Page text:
Surprise! Graduation fees increase


On the journey to graduation, there are several steps that need to be taken for a senior to make that final move across the stage to collect their diploma. However, those steps can be more tedious than the actual coursework they’ve been  assigned within their majors.

The biggest sign of graduation for seniors comes in the sale of caps and gowns, but the biggest shock comes in the hefty price lopped onto those caps and gowns and various graduation fees. Of course, fees have increased again this year, much to the dismay of already in-debt seniors ready to graduate in May.

Graduating seniors have to pay $50 for processing of their various documents, almost $90 for caps and gowns and then an additional $50-$100 for announcements. Seniors have already spent tens of thousands of dollars on their education and administration is asking them to spend hundreds more to go through the pomp and circumstance. The Journal understands the importance of these rituals. The seniors on our staff have worked hard and have earned the right to walk across the stage and gain recognition for the work they have done.

The problem we see is that seniors are being nickel and dimed by the university. During our research for our article on graduation fees in this issue, we noticed that other schools have ways of circumventing the cost. For example, Washington University rents their graduation robes for as little as $50. Granted, the total of their graduation garb is close to a whopping $500 unrented, but the option is still there. There is no rental option for Webster University students.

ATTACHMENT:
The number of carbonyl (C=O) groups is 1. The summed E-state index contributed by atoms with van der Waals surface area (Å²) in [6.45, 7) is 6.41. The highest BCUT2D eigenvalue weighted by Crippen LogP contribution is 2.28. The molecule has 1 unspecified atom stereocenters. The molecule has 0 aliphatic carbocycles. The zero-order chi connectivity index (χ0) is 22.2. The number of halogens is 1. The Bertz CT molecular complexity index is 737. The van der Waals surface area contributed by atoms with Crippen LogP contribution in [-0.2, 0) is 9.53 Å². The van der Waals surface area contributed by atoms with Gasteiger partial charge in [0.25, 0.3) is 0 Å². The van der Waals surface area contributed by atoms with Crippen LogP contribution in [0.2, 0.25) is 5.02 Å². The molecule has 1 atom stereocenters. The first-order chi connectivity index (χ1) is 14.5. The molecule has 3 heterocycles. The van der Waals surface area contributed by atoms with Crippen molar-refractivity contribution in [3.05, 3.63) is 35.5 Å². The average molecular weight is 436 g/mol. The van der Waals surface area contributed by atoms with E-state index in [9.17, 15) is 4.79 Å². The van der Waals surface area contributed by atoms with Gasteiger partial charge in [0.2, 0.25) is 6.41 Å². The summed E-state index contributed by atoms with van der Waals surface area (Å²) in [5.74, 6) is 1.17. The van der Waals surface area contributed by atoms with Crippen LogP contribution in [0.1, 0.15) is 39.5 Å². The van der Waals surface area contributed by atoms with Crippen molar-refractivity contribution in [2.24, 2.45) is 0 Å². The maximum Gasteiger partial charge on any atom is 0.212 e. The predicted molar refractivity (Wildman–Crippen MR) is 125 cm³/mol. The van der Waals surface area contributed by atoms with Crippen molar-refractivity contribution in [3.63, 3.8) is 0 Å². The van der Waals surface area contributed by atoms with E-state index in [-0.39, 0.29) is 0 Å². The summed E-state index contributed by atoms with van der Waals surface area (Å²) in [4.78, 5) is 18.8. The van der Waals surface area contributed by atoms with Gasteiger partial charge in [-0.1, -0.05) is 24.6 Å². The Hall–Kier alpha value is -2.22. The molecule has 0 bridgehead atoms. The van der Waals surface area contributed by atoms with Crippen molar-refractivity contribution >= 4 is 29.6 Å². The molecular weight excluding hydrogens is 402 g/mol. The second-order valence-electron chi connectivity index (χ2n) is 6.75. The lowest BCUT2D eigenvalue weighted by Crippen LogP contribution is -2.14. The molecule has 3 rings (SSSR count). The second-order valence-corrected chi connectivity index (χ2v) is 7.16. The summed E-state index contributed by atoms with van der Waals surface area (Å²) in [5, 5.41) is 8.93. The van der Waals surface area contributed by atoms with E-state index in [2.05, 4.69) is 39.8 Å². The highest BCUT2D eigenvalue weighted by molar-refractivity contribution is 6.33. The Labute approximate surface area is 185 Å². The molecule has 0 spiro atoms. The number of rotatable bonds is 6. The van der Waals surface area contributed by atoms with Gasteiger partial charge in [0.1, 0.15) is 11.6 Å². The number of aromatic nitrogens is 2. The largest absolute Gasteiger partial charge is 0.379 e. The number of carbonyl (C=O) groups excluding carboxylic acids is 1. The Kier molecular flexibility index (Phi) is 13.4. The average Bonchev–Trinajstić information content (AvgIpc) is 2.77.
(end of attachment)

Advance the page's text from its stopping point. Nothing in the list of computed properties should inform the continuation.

In talking about this article, at least three Webster professors told us they bought graduation apparel for students who  couldn’t afford it. We applaud those professors for stepping up and helping their students.  Webster isn’t looking out for its students in the long run. We’re spending so much money on our education and yet can’t even afford the fees for graduation.

In one year, the graduation caps and gowns increased by $20. The Journal talked with another student who graduated last year and had to re-buy their robes this year and was shocked to find the rapid cost of the gowns. The Journal thinks this cost would be slightly easier to swallow if we had a few other options.

What if students could buy certain aspects of their costume and rent others. The Journal seniors are much more likely to buy a tassel and a cap and rent the hood and gown.

What if there was an opportunity for a scholarship that, along with books on an annual basis, students could also earn cap and gown as well?

Webster has been lucky enough to keep its head above the water during the recession. It should help its students do the same.

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